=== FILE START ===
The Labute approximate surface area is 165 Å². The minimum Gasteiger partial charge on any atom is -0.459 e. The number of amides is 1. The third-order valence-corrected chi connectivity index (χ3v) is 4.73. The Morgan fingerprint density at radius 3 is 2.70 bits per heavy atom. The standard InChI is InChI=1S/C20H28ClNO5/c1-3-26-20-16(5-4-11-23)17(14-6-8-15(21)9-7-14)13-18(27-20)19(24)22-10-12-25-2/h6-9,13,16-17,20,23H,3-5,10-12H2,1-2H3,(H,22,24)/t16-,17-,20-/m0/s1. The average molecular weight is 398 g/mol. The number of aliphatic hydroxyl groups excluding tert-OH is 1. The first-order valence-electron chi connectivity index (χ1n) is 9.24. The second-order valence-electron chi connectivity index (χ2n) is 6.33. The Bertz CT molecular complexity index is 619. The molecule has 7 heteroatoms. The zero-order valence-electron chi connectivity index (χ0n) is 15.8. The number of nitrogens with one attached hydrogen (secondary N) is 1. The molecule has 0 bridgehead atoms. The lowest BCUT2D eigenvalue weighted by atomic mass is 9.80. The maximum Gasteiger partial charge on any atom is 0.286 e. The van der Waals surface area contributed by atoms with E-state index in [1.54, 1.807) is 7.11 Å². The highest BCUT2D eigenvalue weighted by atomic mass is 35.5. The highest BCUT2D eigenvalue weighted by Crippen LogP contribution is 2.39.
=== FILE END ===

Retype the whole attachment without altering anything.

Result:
The Labute approximate surface area is 165 Å². The minimum Gasteiger partial charge on any atom is -0.459 e. The number of amides is 1. The third-order valence-corrected chi connectivity index (χ3v) is 4.73. The Morgan fingerprint density at radius 3 is 2.70 bits per heavy atom. The standard InChI is InChI=1S/C20H28ClNO5/c1-3-26-20-16(5-4-11-23)17(14-6-8-15(21)9-7-14)13-18(27-20)19(24)22-10-12-25-2/h6-9,13,16-17,20,23H,3-5,10-12H2,1-2H3,(H,22,24)/t16-,17-,20-/m0/s1. The average molecular weight is 398 g/mol. The number of aliphatic hydroxyl groups excluding tert-OH is 1. The first-order valence-electron chi connectivity index (χ1n) is 9.24. The second-order valence-electron chi connectivity index (χ2n) is 6.33. The Bertz CT molecular complexity index is 619. The molecule has 7 heteroatoms. The zero-order valence-electron chi connectivity index (χ0n) is 15.8. The number of nitrogens with one attached hydrogen (secondary N) is 1. The molecule has 0 bridgehead atoms. The lowest BCUT2D eigenvalue weighted by atomic mass is 9.80. The maximum Gasteiger partial charge on any atom is 0.286 e. The van der Waals surface area contributed by atoms with E-state index in [1.54, 1.807) is 7.11 Å². The highest BCUT2D eigenvalue weighted by atomic mass is 35.5. The highest BCUT2D eigenvalue weighted by Crippen LogP contribution is 2.39.